The Personal Property Securities Act
(PPSA) is due to commence on 30 January 2012.
The PPSa is one of the most significant reforms to australian
commercial law in decades. it will dramatically change core
business practices for a wide-range of australian services and
businesses, including in the rural/agribusiness sector.
The PPSa applies to virtually all types of property (except
land). the PPSa requires that businesses register all security
interests on the Personal Property Securities register
For example, from January 2012, in addition to the more commonly
recognised security examples (e.g. charges, bills of sale, crop
liens), the following arrangements will also need to be registered
as a security interest on the PPSr:
retention of title arrangements (for example, produce supplied
to a wholesaler or retailer on trade account terms);
plant breeder rights; and
patents, design and trademarks.
A failure to register a security interest in relevant personal
property may result in the interest holder losing its priority
interest in those goods to other security holders such as banks,
landlords and creditors. that consequence can apply even against
the legal owner of the relevant property.
Primary producers/growers are also likely to start receiving
information from their own financiers and suppliers about how the
PPSa will impact on their commercial or banking relationships. For
a company that supplies fertiliser to a grower for crops on
credit terms should be taking steps to protect its interest in that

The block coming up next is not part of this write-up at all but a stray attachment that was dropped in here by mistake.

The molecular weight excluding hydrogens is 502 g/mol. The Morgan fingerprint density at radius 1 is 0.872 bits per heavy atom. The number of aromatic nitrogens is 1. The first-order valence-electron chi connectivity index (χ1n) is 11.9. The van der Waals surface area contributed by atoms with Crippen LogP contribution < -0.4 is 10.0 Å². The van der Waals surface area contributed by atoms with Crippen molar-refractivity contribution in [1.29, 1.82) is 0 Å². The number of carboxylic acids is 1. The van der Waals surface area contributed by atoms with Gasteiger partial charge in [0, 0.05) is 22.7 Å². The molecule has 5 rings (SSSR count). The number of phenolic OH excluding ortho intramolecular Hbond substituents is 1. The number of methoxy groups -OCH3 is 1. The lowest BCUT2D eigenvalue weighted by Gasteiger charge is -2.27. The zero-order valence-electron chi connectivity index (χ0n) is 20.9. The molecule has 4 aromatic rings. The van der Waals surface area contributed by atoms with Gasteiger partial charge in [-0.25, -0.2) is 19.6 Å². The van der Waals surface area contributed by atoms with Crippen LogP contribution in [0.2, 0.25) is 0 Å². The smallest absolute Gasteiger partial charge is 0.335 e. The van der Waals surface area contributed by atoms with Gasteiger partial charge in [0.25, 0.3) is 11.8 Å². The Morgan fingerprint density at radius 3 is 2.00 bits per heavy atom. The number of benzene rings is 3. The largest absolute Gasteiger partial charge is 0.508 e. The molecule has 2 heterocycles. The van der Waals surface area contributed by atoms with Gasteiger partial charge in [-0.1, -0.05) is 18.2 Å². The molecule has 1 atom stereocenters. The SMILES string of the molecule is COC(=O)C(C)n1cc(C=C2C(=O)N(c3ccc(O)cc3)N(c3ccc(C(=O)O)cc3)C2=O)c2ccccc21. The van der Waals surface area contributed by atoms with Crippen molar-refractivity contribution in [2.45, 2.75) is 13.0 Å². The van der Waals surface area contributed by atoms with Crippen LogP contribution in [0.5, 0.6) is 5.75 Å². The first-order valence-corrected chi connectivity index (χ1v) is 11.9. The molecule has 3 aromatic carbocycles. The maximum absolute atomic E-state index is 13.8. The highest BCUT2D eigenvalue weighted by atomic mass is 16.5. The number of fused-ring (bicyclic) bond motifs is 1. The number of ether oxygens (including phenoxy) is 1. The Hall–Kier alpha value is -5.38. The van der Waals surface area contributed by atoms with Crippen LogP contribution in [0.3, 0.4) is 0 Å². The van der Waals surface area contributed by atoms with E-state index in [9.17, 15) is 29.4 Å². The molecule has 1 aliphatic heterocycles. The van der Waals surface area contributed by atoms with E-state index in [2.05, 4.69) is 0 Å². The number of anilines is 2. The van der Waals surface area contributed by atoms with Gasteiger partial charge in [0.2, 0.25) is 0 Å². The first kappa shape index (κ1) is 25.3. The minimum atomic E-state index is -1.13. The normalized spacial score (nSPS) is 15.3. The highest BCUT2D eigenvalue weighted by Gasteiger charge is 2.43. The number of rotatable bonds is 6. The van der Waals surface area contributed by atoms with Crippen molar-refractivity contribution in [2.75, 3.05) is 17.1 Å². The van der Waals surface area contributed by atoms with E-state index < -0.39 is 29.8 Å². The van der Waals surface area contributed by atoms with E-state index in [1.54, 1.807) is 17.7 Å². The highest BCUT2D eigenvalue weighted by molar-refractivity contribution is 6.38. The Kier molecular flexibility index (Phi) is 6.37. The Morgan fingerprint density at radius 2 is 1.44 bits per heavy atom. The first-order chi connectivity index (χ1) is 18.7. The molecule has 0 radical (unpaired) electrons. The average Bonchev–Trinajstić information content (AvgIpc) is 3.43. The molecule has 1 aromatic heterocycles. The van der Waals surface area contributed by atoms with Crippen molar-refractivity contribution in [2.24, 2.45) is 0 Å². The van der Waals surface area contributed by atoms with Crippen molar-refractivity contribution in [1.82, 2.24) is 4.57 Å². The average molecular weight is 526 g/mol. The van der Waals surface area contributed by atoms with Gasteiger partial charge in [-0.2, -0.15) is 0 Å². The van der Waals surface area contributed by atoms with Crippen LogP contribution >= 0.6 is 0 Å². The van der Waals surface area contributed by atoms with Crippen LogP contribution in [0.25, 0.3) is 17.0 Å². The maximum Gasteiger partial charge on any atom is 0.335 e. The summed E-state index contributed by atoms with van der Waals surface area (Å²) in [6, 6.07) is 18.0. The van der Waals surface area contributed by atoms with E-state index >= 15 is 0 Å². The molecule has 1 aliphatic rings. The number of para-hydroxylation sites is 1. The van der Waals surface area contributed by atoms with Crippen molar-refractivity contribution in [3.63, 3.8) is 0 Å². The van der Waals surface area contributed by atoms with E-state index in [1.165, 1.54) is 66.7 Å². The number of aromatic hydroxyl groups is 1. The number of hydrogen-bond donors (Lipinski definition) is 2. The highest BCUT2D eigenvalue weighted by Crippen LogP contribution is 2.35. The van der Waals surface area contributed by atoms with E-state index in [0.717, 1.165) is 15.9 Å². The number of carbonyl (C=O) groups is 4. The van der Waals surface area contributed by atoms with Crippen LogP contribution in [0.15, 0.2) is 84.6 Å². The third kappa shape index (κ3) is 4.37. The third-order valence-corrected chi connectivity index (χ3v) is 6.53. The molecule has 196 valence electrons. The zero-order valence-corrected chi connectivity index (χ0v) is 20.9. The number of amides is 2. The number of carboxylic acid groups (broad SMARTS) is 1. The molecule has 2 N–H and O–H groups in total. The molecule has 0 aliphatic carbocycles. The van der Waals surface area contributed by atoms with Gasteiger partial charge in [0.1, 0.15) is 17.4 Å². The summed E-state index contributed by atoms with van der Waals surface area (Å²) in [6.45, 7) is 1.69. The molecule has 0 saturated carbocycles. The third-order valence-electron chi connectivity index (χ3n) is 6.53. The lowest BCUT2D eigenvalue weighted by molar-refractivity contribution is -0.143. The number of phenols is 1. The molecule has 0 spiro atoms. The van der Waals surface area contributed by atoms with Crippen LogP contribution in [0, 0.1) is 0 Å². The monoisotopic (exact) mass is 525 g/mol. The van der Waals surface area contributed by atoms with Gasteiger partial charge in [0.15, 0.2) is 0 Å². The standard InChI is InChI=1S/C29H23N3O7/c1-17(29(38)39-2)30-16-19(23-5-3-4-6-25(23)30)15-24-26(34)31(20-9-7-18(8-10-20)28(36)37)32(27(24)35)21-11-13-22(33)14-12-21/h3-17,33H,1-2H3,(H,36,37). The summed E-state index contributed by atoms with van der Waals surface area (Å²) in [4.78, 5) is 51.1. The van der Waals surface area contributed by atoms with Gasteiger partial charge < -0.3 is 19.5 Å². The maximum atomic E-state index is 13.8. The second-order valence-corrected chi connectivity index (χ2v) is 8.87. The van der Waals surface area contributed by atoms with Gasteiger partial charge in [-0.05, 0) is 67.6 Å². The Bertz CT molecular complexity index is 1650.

fertiliser by registering its interest on the PPSr;
some financiers are already asking growers/producers to confirm
that their business is "PPSA ready" and that terms and
conditions of trade have been reviewed for PPSA compliance;
any current security interest of a financier over a current
crop will be "migrated" to the PPSR with minimal
involvement of the farmer. However, any new crop liens will,
depending on the financier, look different to documents signed in
the past. The new breed of security documents will place additional
obligations on the farmer/grantor to ensure their financier's
security interest in a crop is protected.
All growers should review their terms of trade as well as terms
of trade they commonly sign or operate under. They should seek
advice on those terms to avoid inadvertently giving away rights
they may otherwise have under the PPSA and/or breaching any
covenants contained in current mortgages/charges with their
Thynne & Macartney is prepared to guide and assist clients
in navigating through the risks and compliance issues associated
with the PPSA. We can offer general PPSA advice and advice on
specific issues of concern. In appropriate cases, we can have a
member of our team attend a client's workplace to conduct a
PPSA seminar specifically tailored to their business needs.
The content of this article is intended to provide a general
guide to the subject matter. Specialist advice should be sought
about your specific circumstances.
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